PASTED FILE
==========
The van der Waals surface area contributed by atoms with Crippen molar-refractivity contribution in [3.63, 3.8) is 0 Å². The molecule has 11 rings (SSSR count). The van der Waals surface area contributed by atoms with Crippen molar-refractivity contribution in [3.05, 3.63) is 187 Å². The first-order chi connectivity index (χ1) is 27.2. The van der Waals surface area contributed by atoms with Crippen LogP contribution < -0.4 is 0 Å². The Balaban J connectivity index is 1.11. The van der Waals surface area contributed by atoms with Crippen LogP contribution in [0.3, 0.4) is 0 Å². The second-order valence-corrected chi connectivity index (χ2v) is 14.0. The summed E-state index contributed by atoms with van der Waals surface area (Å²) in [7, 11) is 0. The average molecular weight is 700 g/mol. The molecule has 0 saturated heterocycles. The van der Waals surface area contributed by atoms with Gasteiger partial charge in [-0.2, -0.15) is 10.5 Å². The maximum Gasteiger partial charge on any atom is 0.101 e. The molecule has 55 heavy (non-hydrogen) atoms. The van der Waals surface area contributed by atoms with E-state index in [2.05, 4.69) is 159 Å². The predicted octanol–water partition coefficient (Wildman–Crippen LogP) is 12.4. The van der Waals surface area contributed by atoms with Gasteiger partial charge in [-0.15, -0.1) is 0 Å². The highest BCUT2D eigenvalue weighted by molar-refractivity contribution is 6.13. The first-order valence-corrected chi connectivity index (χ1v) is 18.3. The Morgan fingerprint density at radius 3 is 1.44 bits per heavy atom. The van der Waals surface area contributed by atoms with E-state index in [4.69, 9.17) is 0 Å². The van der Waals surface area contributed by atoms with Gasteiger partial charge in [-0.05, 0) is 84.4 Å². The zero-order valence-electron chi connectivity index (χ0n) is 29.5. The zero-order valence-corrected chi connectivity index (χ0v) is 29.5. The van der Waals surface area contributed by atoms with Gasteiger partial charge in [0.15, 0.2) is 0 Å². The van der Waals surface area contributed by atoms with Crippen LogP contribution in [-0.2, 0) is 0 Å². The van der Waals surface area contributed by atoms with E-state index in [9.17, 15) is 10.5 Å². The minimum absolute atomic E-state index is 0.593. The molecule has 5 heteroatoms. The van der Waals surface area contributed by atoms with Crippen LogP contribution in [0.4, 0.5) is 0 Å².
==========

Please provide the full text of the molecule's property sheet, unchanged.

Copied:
The van der Waals surface area contributed by atoms with Crippen molar-refractivity contribution in [3.63, 3.8) is 0 Å². The molecule has 11 rings (SSSR count). The van der Waals surface area contributed by atoms with Crippen molar-refractivity contribution in [3.05, 3.63) is 187 Å². The first-order chi connectivity index (χ1) is 27.2. The van der Waals surface area contributed by atoms with Crippen LogP contribution < -0.4 is 0 Å². The Balaban J connectivity index is 1.11. The van der Waals surface area contributed by atoms with Crippen LogP contribution in [0.3, 0.4) is 0 Å². The second-order valence-corrected chi connectivity index (χ2v) is 14.0. The summed E-state index contributed by atoms with van der Waals surface area (Å²) in [7, 11) is 0. The average molecular weight is 700 g/mol. The molecule has 0 saturated heterocycles. The van der Waals surface area contributed by atoms with Gasteiger partial charge in [-0.2, -0.15) is 10.5 Å². The maximum Gasteiger partial charge on any atom is 0.101 e. The molecule has 55 heavy (non-hydrogen) atoms. The van der Waals surface area contributed by atoms with E-state index in [2.05, 4.69) is 159 Å². The predicted octanol–water partition coefficient (Wildman–Crippen LogP) is 12.4. The van der Waals surface area contributed by atoms with Gasteiger partial charge in [-0.15, -0.1) is 0 Å². The highest BCUT2D eigenvalue weighted by molar-refractivity contribution is 6.13. The first-order valence-corrected chi connectivity index (χ1v) is 18.3. The Morgan fingerprint density at radius 3 is 1.44 bits per heavy atom. The van der Waals surface area contributed by atoms with E-state index in [4.69, 9.17) is 0 Å². The van der Waals surface area contributed by atoms with Gasteiger partial charge in [-0.05, 0) is 84.4 Å². The zero-order valence-electron chi connectivity index (χ0n) is 29.5. The zero-order valence-corrected chi connectivity index (χ0v) is 29.5. The van der Waals surface area contributed by atoms with Gasteiger partial charge in [0.15, 0.2) is 0 Å². The van der Waals surface area contributed by atoms with Crippen LogP contribution in [-0.2, 0) is 0 Å². The van der Waals surface area contributed by atoms with E-state index in [9.17, 15) is 10.5 Å². The minimum absolute atomic E-state index is 0.593. The molecule has 5 heteroatoms. The van der Waals surface area contributed by atoms with Crippen LogP contribution in [0.4, 0.5) is 0 Å².